The pedigree registered at the College in our volume C.22.94 was headed by a Thomas Brind of Wanborough co Wiltshire who was married ( but no name given) and had a son Anthony Brind of the same place. Anthony married Sibell Blount and had a son John Brind, also of Wanborough. John married twice - firstly to Emme (or Emma) daughter of Nicholas Drewry of Cholsey (by whom he had issue) and secondly to Jane, daughter of Sir Edward Clarke of Ardington both places in co Berkshire.

John Brind's children by Emme were Elizabeth (who married John Stichall of Swindon and then John Low or Law), Nicholas (for whom below) and Thomas Brind of London, a Merchant.

The line is continued through Nicholas Brind who is described as the son and heir and aged 28 in 1623. He married Margaret daughter of John Olive of Gritnam co Wiltshire and they had two sons (John aged 4 and William aged 2) as well as three daughters (whose ages are not given but were named Martha, Jane and Mary). We have no further record of the family.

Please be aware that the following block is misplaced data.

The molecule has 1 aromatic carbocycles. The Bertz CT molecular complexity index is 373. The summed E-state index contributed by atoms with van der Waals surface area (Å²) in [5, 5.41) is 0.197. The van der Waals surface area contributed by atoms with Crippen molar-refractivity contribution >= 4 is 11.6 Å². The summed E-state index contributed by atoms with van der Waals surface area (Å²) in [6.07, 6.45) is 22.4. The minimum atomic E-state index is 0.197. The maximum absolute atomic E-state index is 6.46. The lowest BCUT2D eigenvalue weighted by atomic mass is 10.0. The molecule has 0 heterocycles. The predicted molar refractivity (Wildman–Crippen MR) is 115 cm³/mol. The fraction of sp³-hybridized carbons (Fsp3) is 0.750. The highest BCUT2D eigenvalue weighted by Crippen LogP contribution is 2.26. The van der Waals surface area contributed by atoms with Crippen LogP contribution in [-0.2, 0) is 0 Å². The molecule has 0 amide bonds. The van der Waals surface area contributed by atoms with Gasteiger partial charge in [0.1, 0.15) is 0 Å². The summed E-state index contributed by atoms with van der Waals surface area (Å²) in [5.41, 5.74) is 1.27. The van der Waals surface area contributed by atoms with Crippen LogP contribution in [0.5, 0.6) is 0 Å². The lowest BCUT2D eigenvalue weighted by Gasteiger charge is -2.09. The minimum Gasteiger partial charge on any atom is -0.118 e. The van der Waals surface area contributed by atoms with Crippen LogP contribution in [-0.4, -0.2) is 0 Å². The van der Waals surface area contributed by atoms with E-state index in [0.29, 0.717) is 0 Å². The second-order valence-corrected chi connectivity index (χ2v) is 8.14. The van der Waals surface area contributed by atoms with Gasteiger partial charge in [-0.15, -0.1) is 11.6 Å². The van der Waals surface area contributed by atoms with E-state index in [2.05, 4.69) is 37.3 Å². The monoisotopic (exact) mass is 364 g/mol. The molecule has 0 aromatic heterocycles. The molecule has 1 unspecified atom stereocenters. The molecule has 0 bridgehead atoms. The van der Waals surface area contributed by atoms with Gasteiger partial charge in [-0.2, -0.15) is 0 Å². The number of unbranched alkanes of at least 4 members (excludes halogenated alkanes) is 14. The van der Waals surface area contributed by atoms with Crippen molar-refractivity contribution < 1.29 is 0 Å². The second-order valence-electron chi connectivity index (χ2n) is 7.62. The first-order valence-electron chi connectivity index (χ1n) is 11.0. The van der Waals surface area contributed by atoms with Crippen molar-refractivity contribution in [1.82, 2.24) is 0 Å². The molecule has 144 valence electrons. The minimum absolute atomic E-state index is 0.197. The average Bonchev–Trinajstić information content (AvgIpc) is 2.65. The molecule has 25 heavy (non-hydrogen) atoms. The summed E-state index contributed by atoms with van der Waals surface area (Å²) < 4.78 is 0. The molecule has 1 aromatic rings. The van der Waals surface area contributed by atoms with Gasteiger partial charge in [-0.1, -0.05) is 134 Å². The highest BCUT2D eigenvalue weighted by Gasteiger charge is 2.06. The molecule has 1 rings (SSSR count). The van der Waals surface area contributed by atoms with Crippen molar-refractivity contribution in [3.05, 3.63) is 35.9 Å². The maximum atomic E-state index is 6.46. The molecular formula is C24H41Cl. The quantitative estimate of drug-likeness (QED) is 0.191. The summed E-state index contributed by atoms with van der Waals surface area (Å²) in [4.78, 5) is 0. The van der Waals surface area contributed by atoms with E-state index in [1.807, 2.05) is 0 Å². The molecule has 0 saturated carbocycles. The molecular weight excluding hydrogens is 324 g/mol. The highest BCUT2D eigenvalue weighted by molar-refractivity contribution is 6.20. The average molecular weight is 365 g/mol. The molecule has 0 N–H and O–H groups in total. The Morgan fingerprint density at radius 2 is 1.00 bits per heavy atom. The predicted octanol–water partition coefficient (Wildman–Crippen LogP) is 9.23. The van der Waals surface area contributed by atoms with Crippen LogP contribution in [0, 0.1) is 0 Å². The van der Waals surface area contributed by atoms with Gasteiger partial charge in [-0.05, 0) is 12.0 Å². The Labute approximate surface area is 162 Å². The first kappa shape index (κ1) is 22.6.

Augustine Vincent's sketch of the Bren family may be blazoned Argent between three hand Sable, a chevron of the second i.e. a black chevron on a silver background between three black hands (usually arranged two above and one below the chevron).

The Arms depicted on your hatchment are very similar but the tinctures seem to have been reversed (and altered) - your hands and chevron are gold on a black background.

As you will have noticed in my letter to Colonel Brind in 1997, similar Arms are recorded in our volumes of Miscellaneous Grants to a family named Brand who also appear in the Visitation of Surrey of 1662. The Arms attributed to them were Or a chevron between 3 dexter hands Sable.